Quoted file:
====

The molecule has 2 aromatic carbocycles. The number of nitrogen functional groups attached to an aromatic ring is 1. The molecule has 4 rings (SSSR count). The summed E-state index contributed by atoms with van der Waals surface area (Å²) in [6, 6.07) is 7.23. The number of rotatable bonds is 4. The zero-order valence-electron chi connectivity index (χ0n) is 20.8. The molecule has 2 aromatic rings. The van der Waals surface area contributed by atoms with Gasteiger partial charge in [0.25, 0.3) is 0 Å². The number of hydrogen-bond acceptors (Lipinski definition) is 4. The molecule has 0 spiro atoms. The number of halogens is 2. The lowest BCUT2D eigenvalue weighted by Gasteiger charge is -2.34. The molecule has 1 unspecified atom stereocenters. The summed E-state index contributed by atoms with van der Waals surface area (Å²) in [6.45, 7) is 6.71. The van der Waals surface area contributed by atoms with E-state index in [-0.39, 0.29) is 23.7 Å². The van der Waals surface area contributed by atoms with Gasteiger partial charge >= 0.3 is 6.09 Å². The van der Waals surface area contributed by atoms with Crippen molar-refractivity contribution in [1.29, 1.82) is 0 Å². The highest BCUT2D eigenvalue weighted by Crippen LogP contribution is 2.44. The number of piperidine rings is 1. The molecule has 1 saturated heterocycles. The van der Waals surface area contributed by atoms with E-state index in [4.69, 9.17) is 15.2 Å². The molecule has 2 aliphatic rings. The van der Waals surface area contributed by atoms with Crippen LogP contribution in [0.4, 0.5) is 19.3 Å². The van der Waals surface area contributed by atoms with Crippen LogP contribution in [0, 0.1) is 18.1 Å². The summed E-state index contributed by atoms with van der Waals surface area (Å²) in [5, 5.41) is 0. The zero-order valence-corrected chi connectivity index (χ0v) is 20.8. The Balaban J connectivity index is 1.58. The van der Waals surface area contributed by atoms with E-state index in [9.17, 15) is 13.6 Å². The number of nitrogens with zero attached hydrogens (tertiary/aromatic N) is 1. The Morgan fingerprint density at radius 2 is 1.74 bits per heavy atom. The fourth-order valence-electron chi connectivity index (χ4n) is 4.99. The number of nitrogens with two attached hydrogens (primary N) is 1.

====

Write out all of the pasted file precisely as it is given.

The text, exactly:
The molecule has 2 aromatic carbocycles. The number of nitrogen functional groups attached to an aromatic ring is 1. The molecule has 4 rings (SSSR count). The summed E-state index contributed by atoms with van der Waals surface area (Å²) in [6, 6.07) is 7.23. The number of rotatable bonds is 4. The zero-order valence-electron chi connectivity index (χ0n) is 20.8. The molecule has 2 aromatic rings. The van der Waals surface area contributed by atoms with Gasteiger partial charge in [0.25, 0.3) is 0 Å². The number of hydrogen-bond acceptors (Lipinski definition) is 4. The molecule has 0 spiro atoms. The number of halogens is 2. The lowest BCUT2D eigenvalue weighted by Gasteiger charge is -2.34. The molecule has 1 unspecified atom stereocenters. The summed E-state index contributed by atoms with van der Waals surface area (Å²) in [6.45, 7) is 6.71. The van der Waals surface area contributed by atoms with E-state index in [-0.39, 0.29) is 23.7 Å². The van der Waals surface area contributed by atoms with Gasteiger partial charge >= 0.3 is 6.09 Å². The van der Waals surface area contributed by atoms with Crippen molar-refractivity contribution in [1.29, 1.82) is 0 Å². The highest BCUT2D eigenvalue weighted by Crippen LogP contribution is 2.44. The number of piperidine rings is 1. The molecule has 1 saturated heterocycles. The van der Waals surface area contributed by atoms with E-state index in [4.69, 9.17) is 15.2 Å². The molecule has 2 aliphatic rings. The van der Waals surface area contributed by atoms with Crippen LogP contribution in [0.4, 0.5) is 19.3 Å². The van der Waals surface area contributed by atoms with Crippen LogP contribution in [0, 0.1) is 18.1 Å². The summed E-state index contributed by atoms with van der Waals surface area (Å²) in [5, 5.41) is 0. The zero-order valence-corrected chi connectivity index (χ0v) is 20.8. The Balaban J connectivity index is 1.58. The van der Waals surface area contributed by atoms with E-state index in [9.17, 15) is 13.6 Å². The number of nitrogens with zero attached hydrogens (tertiary/aromatic N) is 1. The Morgan fingerprint density at radius 2 is 1.74 bits per heavy atom. The fourth-order valence-electron chi connectivity index (χ4n) is 4.99. The number of nitrogens with two attached hydrogens (primary N) is 1.